This is an extended excerpt from Charles Tilly, “Democracy Is a Lake,” Chapter 15 in George Reid Andrews and Herrick Chapman, eds., The Social Construction of Democracy, 1870-1990 (New York: New York University Press, 1995, pp. 365-366). The emphasis (bold format) is mine.
Timescale matters both theoretically and practically. Theoretically, democracy’s time could resemble that of an oilfield, a cultivated garden, or something in between. An oilfield, the specific product of millennial history, conforms to regularities strong enough that petrogeologists can spot likely untapped deposits or explain how an oil well works. Yet experts cannot produce a new oilfield at will wherever they want. The presence of oilfields depends on long, long conjunctions of circumstances that appear rarely in history, and are little amenable to human intervention.
Gardens are different. They will not flourish everywhere, but given adequate soil, sun, and precipitation, many different sorts of gardens grow in a variety of environments. As in the cases of oilfields, specialists in gardens are perfectly capable of explaining how they work, indeed of making contingent predictions about what will happen if X or Y happens first.
In both cases, experts know enough to intervene, within clear limits, to produce desired results with considerable probability. They know what aspects they cannot influence. They even know enough to identify a wide range of interventions which, however well meaning, are likely to fail. Differences between the cases do not concern the phenomenon’s regularity or intelligibility, but the nature and timescale of the regularities involved, which in turn determine the phenomenon’s susceptibility to deliberate promotion. We have no a priori warrant to think of democracy as resembling gardens more than oilfields. If oilfields offer the proper analogy, valid explanations of the presence or absence, waxing and waning, of democracy will combine very long histories with dense accounts of short-term dynamics. In that case, we might well conclude that Barrington Moore tells us how to analyze the foundations of democratization better than recent short-term planners.
Practically, the promotion of oilfield democracy will require the transformation of environments, indeed the creation of whole histories, over centuries or even millennia. Both planned ruling-class intervention and popular collective action will be irrelevant to the success or failure of democratic projects. The cultivation of garden-style democracy, on the other hand, can occur in a wide variety of environments with relative rapidity through many combinations of elite and popular action. If the garden analogy holds, the secret will be to find or create those environments that can support some kind of democracy, then adapt the design and cultivation to the capacities of each environment. Two essential points follow: (1) the validity of various theories and metatheories of democracy depends on the general character and timescale of the phenomenon, which remain highly contested; (2) the validity of theories and metatheories of democracy has profound practical implications. Both points are at issue in the effort to create a sound social history of democracy, constructed or otherwise.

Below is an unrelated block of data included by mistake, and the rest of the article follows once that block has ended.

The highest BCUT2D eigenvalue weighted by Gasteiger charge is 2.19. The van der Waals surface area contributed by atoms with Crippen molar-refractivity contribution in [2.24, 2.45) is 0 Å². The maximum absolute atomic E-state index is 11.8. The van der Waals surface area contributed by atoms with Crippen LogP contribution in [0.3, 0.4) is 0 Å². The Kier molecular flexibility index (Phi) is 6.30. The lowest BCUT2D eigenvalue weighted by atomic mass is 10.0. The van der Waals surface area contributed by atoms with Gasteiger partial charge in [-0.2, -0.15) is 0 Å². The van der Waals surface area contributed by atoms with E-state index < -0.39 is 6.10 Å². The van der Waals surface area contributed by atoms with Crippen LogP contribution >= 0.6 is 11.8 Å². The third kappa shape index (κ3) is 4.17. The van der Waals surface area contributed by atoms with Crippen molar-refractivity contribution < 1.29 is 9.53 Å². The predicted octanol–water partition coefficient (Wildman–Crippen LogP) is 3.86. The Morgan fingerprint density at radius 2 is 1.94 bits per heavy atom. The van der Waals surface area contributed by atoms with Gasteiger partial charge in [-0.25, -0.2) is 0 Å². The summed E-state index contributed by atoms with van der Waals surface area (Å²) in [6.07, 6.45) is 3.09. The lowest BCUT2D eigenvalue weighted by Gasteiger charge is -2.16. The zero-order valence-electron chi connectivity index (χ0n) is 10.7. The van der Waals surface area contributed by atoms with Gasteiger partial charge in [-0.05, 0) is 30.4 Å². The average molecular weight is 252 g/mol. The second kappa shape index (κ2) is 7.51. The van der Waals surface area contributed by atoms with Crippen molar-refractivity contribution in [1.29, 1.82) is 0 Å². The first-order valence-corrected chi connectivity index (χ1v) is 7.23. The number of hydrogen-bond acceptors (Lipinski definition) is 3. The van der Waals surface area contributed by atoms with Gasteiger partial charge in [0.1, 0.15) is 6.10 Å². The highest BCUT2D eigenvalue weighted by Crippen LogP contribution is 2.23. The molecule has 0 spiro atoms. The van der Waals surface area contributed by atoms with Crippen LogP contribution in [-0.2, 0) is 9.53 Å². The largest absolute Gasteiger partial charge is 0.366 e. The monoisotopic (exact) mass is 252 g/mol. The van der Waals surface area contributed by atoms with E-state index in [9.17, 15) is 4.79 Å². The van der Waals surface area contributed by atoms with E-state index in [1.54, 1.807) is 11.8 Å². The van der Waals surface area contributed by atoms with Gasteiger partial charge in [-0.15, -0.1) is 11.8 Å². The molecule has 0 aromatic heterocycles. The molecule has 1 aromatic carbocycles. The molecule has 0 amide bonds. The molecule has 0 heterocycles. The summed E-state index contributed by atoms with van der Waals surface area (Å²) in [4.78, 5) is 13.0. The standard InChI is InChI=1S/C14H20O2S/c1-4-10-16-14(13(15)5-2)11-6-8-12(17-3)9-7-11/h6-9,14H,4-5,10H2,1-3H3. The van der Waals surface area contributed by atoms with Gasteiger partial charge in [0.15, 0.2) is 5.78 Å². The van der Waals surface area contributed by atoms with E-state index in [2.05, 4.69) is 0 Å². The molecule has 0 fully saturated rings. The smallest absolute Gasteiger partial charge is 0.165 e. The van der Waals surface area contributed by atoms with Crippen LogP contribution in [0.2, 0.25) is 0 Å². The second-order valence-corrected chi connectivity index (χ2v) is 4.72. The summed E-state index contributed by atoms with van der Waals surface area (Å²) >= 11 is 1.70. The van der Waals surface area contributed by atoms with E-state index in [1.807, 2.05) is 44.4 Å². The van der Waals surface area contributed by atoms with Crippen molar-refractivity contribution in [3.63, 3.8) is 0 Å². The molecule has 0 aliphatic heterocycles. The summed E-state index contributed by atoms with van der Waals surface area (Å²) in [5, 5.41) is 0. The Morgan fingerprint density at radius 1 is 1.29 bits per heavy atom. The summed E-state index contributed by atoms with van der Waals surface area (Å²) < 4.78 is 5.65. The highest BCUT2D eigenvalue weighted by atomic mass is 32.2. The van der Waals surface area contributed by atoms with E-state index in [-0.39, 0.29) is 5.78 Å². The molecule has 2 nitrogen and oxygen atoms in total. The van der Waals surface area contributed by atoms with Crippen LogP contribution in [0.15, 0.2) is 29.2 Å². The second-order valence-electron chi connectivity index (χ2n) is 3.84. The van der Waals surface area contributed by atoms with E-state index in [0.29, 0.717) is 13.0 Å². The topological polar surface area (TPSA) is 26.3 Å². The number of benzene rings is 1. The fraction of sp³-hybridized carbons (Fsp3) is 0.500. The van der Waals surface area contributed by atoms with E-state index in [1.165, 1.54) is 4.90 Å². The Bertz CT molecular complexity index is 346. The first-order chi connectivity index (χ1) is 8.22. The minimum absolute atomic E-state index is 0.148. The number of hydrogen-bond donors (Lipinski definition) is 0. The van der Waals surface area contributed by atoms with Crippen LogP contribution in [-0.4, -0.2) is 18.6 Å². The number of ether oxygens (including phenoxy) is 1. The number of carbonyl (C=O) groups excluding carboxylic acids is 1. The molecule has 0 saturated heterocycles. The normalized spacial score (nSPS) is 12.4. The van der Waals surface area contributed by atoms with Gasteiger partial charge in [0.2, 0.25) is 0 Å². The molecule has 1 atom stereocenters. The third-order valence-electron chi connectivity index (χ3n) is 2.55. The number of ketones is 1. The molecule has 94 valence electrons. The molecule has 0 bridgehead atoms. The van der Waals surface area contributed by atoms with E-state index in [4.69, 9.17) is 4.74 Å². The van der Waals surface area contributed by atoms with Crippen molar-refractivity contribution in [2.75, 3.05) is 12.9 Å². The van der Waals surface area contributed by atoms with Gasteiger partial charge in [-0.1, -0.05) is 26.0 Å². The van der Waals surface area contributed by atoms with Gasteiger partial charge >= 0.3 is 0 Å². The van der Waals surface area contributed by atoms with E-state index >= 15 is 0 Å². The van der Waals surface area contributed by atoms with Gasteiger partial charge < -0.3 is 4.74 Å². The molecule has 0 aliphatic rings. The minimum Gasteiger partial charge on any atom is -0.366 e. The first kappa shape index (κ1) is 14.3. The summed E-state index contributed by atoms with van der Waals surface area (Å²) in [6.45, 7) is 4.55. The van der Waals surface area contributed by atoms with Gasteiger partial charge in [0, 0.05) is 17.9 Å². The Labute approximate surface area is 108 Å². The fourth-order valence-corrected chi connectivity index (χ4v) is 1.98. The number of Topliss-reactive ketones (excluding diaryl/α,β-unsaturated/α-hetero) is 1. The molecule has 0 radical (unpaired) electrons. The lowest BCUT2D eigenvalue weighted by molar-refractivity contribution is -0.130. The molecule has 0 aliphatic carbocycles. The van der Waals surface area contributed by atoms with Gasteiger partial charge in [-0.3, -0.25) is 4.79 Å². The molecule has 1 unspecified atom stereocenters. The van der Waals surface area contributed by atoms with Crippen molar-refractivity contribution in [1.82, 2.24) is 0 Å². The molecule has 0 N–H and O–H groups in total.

Theorists of social change seem to be paying more attention to timescale right now than they have in a while, or at least they are being more explicit about it. A recent blog post by Brian Whitaker, Middle East editor for the UK’s The Guardian newspaper, thoughtfully considers how focusing our attention on the short-term consequences of the so-called Arab Spring might cause us to miss the long-term transformations that, he and many others believe, have helped to produce those upheavals and that give us reason for optimism about their eventual outcomes. Whitaker’s ideas about the sources of those long term-transformations echo a version of modernization theory postulated by Ronald Inglehart and Christian Welzel in their 2005 book, Modernization, Cultural Change, and Democracy: The Human Development Sequence. In spite of its teleological and normative baggage, modernization theory generates predictions that track broad trends over the past two centuries fairly well. Meanwhile, Francis Fukuyama self-consciously stretches the timescale even further in his latest work, The Origins of Political Order: From Prehuman Times to the French Revolution. In so doing, he follows a path recently traversed by Douglass North, John Wallis, and Barry Weingast in their 2010 book, Violence and Social Orders, which grew out of an NBER paper provocatively entitled “A Conceptual Framework for Interpreting Recorded Human History.”
Similar questions about cause, effect, and time are also crystallizing in the raging debate among development economists about the relative merits of randomized control trials (RCTs) and comparative economic histories as bases for evaluating the effectiveness of foreign-aid programs. I don’t know that literature well enough to point to specific sources on one side or the other of that debate, but Yale economist Chris Blattman recently weighed in on his blog with a tilt toward the long view, picking up on points made by Arvind Subramanian at the Center for Global Development in response to a recent column by The New York Times‘ Nicholas Kristof.